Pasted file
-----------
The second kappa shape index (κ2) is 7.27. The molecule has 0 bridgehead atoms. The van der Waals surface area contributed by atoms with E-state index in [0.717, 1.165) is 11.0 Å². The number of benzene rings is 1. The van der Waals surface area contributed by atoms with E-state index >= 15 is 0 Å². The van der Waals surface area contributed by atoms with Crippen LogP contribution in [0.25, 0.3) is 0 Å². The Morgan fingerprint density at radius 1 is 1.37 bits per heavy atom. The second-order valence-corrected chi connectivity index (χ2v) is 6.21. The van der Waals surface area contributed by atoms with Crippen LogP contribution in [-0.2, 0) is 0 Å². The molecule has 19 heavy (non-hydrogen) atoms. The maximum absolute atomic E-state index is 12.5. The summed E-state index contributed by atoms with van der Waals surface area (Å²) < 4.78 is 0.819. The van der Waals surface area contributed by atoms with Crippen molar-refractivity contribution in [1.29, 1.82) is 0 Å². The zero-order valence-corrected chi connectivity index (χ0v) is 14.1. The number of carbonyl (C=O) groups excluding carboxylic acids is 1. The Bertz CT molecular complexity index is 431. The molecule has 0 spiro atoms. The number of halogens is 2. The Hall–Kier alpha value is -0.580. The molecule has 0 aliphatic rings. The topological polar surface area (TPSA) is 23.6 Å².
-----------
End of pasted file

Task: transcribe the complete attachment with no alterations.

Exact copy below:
The second kappa shape index (κ2) is 7.27. The molecule has 0 bridgehead atoms. The van der Waals surface area contributed by atoms with E-state index in [0.717, 1.165) is 11.0 Å². The number of benzene rings is 1. The van der Waals surface area contributed by atoms with E-state index >= 15 is 0 Å². The van der Waals surface area contributed by atoms with Crippen LogP contribution in [0.25, 0.3) is 0 Å². The Morgan fingerprint density at radius 1 is 1.37 bits per heavy atom. The second-order valence-corrected chi connectivity index (χ2v) is 6.21. The van der Waals surface area contributed by atoms with Crippen LogP contribution in [-0.2, 0) is 0 Å². The molecule has 19 heavy (non-hydrogen) atoms. The maximum absolute atomic E-state index is 12.5. The summed E-state index contributed by atoms with van der Waals surface area (Å²) < 4.78 is 0.819. The van der Waals surface area contributed by atoms with Crippen molar-refractivity contribution in [1.29, 1.82) is 0 Å². The zero-order valence-corrected chi connectivity index (χ0v) is 14.1. The number of carbonyl (C=O) groups excluding carboxylic acids is 1. The Bertz CT molecular complexity index is 431. The molecule has 0 spiro atoms. The number of halogens is 2. The Hall–Kier alpha value is -0.580. The molecule has 0 aliphatic rings. The topological polar surface area (TPSA) is 23.6 Å².